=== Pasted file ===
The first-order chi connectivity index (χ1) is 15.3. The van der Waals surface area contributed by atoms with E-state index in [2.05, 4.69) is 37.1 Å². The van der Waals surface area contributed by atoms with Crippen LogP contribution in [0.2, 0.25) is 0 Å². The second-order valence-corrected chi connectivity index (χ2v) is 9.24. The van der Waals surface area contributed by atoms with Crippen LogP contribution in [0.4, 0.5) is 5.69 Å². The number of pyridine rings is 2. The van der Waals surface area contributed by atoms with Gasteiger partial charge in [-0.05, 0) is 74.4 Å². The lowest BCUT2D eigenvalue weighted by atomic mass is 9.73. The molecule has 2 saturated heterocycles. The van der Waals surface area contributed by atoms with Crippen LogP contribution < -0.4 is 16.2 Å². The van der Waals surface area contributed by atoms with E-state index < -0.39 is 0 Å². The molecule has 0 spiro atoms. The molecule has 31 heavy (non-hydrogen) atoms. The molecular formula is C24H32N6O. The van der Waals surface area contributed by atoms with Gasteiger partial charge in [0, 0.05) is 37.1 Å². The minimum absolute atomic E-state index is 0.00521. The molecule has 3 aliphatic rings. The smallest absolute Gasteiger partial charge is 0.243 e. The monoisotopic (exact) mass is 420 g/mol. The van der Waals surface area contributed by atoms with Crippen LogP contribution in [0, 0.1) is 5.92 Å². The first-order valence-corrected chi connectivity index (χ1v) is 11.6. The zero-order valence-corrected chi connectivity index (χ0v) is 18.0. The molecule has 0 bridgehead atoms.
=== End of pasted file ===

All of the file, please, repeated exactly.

The first-order chi connectivity index (χ1) is 15.3. The van der Waals surface area contributed by atoms with E-state index in [2.05, 4.69) is 37.1 Å². The van der Waals surface area contributed by atoms with Crippen LogP contribution in [0.2, 0.25) is 0 Å². The second-order valence-corrected chi connectivity index (χ2v) is 9.24. The van der Waals surface area contributed by atoms with Crippen LogP contribution in [0.4, 0.5) is 5.69 Å². The number of pyridine rings is 2. The van der Waals surface area contributed by atoms with Gasteiger partial charge in [-0.05, 0) is 74.4 Å². The lowest BCUT2D eigenvalue weighted by atomic mass is 9.73. The molecule has 2 saturated heterocycles. The van der Waals surface area contributed by atoms with Crippen LogP contribution < -0.4 is 16.2 Å². The van der Waals surface area contributed by atoms with E-state index < -0.39 is 0 Å². The molecule has 0 spiro atoms. The molecule has 31 heavy (non-hydrogen) atoms. The molecular formula is C24H32N6O. The van der Waals surface area contributed by atoms with Gasteiger partial charge in [0, 0.05) is 37.1 Å². The minimum absolute atomic E-state index is 0.00521. The molecule has 3 aliphatic rings. The smallest absolute Gasteiger partial charge is 0.243 e. The monoisotopic (exact) mass is 420 g/mol. The van der Waals surface area contributed by atoms with Crippen LogP contribution in [0, 0.1) is 5.92 Å². The first-order valence-corrected chi connectivity index (χ1v) is 11.6. The zero-order valence-corrected chi connectivity index (χ0v) is 18.0. The molecule has 0 bridgehead atoms.